David Downie: Guanciale: An Obituary and a Homage to Rome’s Jowl Bacon, Part 3

Published by Tuesday, August 2, 2011 Permalink 0
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by David Downie

The Carilli brothers are no longer in business; the fine art of making traditional guanciale is threatened with extinction in Rome. But the memory of the Carilli brothers’ passion, and the lingering taste of their excellent products, live on in those of us who knew them. They also live on—perhaps to a lesser degree—in the remaining guanciale-makers of the city.


These are the best of the dozen or so norcinerie, salumerie, and salsamenterie in Rome that still make their own guanciale, the following are the best—to my knowledge. Each shop also sells a wide selection of other specialties, from dried mushrooms to farro (emmer), salami, grappa, sapa (reduced grape must) and artisanallypasta made by small, traditional producers.

Antica Norcineria— Giuseppe Simoni and his son Alberto, Umbrians by birth, operate one of Rome’s longest-established oldest pork butcher shops, which happens to be in via della Scrofa, “Sow Street.” The Simonis produce guanciale faster than the Carillis did; the cure lasts ten days and the aging about 20 days. But the results are excellent.

via della Scrofa, Rome, telephone 06.68806114

Baldassari Emma— A family-run salumeria that ages its guanciale for 45 to 90 days, enough time to develop complex flavor.

Piazza Unità, 28, Rome, telephone 06.3243252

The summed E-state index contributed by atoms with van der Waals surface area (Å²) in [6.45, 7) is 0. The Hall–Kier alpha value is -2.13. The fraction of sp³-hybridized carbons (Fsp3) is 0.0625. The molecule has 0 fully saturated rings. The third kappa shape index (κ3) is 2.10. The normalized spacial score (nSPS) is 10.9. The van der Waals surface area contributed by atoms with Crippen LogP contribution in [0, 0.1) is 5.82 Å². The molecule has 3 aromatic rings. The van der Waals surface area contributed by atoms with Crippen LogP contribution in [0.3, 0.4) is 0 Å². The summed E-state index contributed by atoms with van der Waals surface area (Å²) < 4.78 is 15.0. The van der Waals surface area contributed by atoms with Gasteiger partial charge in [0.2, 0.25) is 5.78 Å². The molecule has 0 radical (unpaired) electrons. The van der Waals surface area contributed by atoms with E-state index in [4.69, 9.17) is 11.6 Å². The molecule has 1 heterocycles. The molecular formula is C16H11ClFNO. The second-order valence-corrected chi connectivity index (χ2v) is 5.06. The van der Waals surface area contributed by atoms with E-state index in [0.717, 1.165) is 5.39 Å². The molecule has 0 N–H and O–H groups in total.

Vincenzo Cecchini & C. —Virgilio Cecchini runs this family salumeria, in operation since 1930. Virgilio’s roots are in Collazzoni di Preci, six miles outside Norcia, and his hogs are raised in the mountains of Umbria and the adjacent Marche. Mild and fresh-tasting, Cecchini guanciale gets a sprinkling of mashed fresh garlic and sea salt before spending a week in a vat at just above freezing. Coated with black pepper or chili, it hangs for just a week or two in the shop’s marble-clad back room, so it must be cooked before it is eaten.

Via Merulana, 85, Rome, telephone 06.77207535

Norcineria Umbra — At this family run norcineria, the flavorful guanciali are aged for up to three months.

Via Pomezia, 28, Rome, telephone 06.77209695

America’s only guanciale maker?

Salumeria Biellese — To my knowledge, this Manhattan shop makes the only authentic Italian-style guanciale in America. Marc Buzzio sells his guanciale whole, averaging two pounds, small by Roman standards, mostly to upscale New York restaurants. The meat is Du Breton certified-organic Canadian pork. The jowls are cured for 35 days and strung up to dry for 45 days, so they can be eaten raw or cooked. The result is more compact in texture and drier than the Roman, and the flavor is with a delicately herby  flavor. I’ve used this guanciale extensively to prepare classic Roman dishes (for example, when testing the recipes for my cookbook Cooking the Roman Way), and it compares favorably with the traditional Roman.

378 Eighth Avenue (at 29th Street), New York, New York 10001, telephone 212.736.7376, fax 212.736.1093


David Downie is the author of Cooking the Roman Way: Authentic Recipes from the Home Cooks and Trattorias of Rome, and Food Wine Rome (a complete food- and wine-lover’s guide to the city); his latest book about Rome is Quiet Corners of Rome (over 50 silent, serene, often secret corners of the city). All three volumes are illustrated by color photographs by Alison Harris.

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